Bell X-1 / B-29 loading pit

Bell X-1 / B-29 loading pit


Edwards AFB, California (CA), US
Loading the Bell X-1 aboard the B29 mother ship to be carried aloft required that the research ship be lowered into a pit and the B-29 then rolled over the smaller plane so that it could be hoisted into its bomb bay. Later, a system of hydraulic jacks was used to raise the mother ship.

On 14 October 1947, just under a month after the United States Air Force had been created as a separate service, the tests culminated in the first manned supersonic flight, piloted by Air Force Captain Charles "Chuck" Yeager in aircraft #46-062, which he had christened Glamorous Glennis after his wife. The rocket-powered aircraft was launched from the bomb bay of a specially modified B-29 and glided to a landing on a runway. XS-1 flight number 50 is the first one where the X-1 recorded supersonic flight, at Mach 1.06 (361 m/s, 1,299 km/h, 807.2 mph) peak speed.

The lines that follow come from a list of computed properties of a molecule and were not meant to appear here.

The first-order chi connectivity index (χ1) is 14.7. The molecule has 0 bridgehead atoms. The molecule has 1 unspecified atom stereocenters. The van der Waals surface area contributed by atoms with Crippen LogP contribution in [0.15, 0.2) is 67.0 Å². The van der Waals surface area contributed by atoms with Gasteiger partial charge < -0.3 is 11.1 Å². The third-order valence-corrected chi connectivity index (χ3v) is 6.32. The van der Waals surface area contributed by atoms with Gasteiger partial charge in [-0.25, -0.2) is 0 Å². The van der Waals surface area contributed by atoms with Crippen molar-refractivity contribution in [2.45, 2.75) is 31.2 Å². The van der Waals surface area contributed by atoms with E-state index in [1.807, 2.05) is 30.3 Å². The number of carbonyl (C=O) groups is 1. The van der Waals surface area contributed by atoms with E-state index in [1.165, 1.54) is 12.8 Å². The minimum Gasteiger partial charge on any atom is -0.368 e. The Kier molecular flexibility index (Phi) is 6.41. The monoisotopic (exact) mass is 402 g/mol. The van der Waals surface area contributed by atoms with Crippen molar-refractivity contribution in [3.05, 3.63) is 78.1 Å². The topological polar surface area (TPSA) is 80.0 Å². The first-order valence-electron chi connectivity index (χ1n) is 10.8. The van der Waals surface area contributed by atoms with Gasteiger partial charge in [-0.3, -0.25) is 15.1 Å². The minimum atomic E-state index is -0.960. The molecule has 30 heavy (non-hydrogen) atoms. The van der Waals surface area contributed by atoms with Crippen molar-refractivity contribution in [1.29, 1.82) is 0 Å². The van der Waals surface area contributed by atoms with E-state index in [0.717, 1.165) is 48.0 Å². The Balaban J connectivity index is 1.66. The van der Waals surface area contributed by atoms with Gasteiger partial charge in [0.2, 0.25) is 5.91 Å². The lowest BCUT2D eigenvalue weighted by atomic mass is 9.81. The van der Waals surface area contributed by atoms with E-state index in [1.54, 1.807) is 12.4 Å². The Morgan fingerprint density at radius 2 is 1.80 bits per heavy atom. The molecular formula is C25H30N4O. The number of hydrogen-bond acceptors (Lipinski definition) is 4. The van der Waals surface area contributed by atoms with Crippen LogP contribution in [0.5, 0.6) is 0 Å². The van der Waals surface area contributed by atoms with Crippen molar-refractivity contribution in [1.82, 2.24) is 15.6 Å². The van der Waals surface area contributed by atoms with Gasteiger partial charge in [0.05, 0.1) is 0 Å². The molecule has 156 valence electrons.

Loading the Bell X-1 aboard the B29 mother ship to be carried aloft required that the research ship be lowered into a pit and the B-29 then rolled over the smaller plane so that it could be hoisted into its bomb bay. Later, a system of hydraulic jacks was used to raise the mother ship.

On 14 October 1947, just under a month after the United States Air Force had been created as a separate service, the tests culminated in the first manned supersonic flight, piloted by Air Force Captain Charles "Chuck" Yeager in aircraft #46-062, which he had christened Glamorous Glennis after his wife. The rocket-powered aircraft was launched from the bomb bay of a specially modified B-29 and glided to a landing on a runway. XS-1 flight number 50 is the first one where the X-1 recorded supersonic flight, at Mach 1.06 (361 m/s, 1,299 km/h, 807.2 mph) peak speed.
View in Google Earth Military - Historic
Links: www.nasa.gov
By: kjfitz

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